Being Arrested and Charged with a Crime
If you are arrested in Florida, any statement, whether oral or written will be considered evidence in court and used against you in the prosecution of your case. If a law enforcement officer offered an inducement to sign a document or make a verbal statement, or if the officer threatens or forces you to sign anything, request an attorney immediately. These strong arm tactics are often used by law enforcement to gather evidence to assist with an investigation. If you are in doubt about whether you should talk with the arresting officer or other law enforcement officers, you should wait until you have spoken with an attorney before giving up your right to remain silent.
YOU HAVE A CONSTITUTIONAL RIGHT TO REMAIN SILENT, UNDER ANY CIRCUMSTANCES.
A police officer may require you to identify yourself and explain your presence at a particular time, without arresting you if they have reasonable suspicion that you are/were involved in a crime. However, the officer may not remove you from the immediate vicinity without making an arrest, unless you voluntarily accompany the officer to some other location.
In Florida, a police officer may make an arrest without a warrant under a variety of circumstances. Among those circumstances are:
- when the officer knows that a warrant for your arrest has been issued and is still in effect even though the warrant may be held by another police officer;
- when the arresting officer has good reason to believe that a felony has been or is being committed and that you are the person who has committed or is committing the felony.
- when a misdemeanor is committed in the presence of the officer.
The officer will take you to the police station or jail.
You will be advised generally as to the charges against you. However, these charges may be changed later and stated in more detail by the office of the prosecuting attorney or in some instances by a grand jury.
You may be required to participate in a lineup, to prepare a sample of your penmanship, or to speak phrases associated with the crime with which you are charged, to put on certain wearing apparel or to give a sample of your hair. You should ask to have your defense attorney present during any of these procedures. You have an absolute right to counsel if you have been asked to participate in a lineup after you have been formally charged by the prosecuting attorney or indicted by a grand jury.
You also may be required to be fingerprinted and photographed.
You will be arraigned at a court session or your attorney will file a written plea on your behalf. An arraignment is no more than a plea of guilty, not guilty, or no contest to the charge. If you plead not guilty, another court date will be set. If you plead guilty or no contest, a sentencing date will be set, generally after the court has received a pre-sentence investigation report from probation and parole.
You have a right to know the crime or crimes with which you have been charged.
You have the right to communicate by telephone with your attorney, family, friends, or bondsperson as soon as practicable after you have been brought into the police station. The police have a right to complete their booking procedures before you are allowed to use the telephone.
You have the right to be represented by an attorney at all critical stages of your case.
Constitutional rights may be waived or given up voluntarily. Before you say or sign anything that might result in waiver of a constitutional right, it is in your best interest to contact a criminal defense lawyer and weigh your decision carefully.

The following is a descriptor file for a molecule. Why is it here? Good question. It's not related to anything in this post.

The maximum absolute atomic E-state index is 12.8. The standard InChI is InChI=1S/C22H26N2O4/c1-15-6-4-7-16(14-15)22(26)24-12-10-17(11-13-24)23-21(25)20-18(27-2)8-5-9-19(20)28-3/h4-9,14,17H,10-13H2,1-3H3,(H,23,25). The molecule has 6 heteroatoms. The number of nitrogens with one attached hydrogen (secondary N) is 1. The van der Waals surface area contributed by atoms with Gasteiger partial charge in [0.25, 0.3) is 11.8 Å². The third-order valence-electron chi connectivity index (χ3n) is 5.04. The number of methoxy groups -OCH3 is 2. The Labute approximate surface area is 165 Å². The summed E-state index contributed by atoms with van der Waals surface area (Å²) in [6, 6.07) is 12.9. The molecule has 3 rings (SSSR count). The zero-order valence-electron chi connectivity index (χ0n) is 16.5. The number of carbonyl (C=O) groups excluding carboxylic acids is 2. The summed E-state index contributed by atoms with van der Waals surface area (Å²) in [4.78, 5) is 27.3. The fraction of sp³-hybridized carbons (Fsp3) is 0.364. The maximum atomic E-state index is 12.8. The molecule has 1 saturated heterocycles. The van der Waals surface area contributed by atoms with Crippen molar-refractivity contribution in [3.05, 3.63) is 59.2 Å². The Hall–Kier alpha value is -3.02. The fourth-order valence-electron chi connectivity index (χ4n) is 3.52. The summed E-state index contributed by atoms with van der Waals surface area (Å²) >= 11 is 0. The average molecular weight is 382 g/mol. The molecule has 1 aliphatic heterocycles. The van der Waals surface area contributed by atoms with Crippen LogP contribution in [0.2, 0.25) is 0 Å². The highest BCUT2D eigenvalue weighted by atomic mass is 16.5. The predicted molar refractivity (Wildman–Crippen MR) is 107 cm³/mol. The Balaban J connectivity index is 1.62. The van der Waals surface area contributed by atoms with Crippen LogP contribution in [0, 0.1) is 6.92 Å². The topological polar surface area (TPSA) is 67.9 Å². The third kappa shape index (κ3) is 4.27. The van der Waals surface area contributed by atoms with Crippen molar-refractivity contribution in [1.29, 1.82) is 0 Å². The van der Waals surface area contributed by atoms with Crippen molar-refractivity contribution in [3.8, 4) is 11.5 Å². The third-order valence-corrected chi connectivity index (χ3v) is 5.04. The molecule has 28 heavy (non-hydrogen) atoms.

- You have the right to remain silent.
- If you choose to say anything, understand that it can and in most cases will be used against you in a court of law.
- If you decide to answer any questions, you may stop at any time, request an attorney be present and all questioning by the police officer must end.
- You have a right to consult with an attorney before answering any questions. You have the right to have your attorney present if you decide to answer any questions.
If you are arrested for a criminal offense, you absolutely should consult with an attorney! Both misdemeanors and felonies have the potential for jail time, probation or both. Misdemeanors are less serious than felonies, however deserve the same focus and aggressiveness in their defense.
Yes. However, it is essential that you understand the seriousness of the charges, the consequences, and the possible defenses to those charges. It is unlikely that the average person could represent themselves effectively in court against an experienced prosecutor. The prosecutor knows the law better and is experienced in handling these types of matters. If you choose to represent yourself, you are putting yourself at a considerable disadvantage. A criminal arrest can adversely affect the rest of your life. You want to ensure that you are doing everything possible to minimize the consequences and the long term affects a criminal case will have on your future.
Even though you are not accused or charged with a crime, you may nevertheless be a suspect while law enforcement carries out their investigation. Yes, you should consult with an attorney before making any statements, either verbal or written. What you say, no matter how well intentioned, can be misinterpreted and will be used against you later.
A crime is an act committed by a person against a state or the federal government. Because a wrong is committed against all members of the community, not just the particular victim, the victim does not make the decision to prosecute the accused person. The state or federal government, acting as the people's representative, prosecutes the crime and makes the ultimate decision regarding filing of criminal charges. A crime is punishable by imprisonment, fine, probation, or other penalties.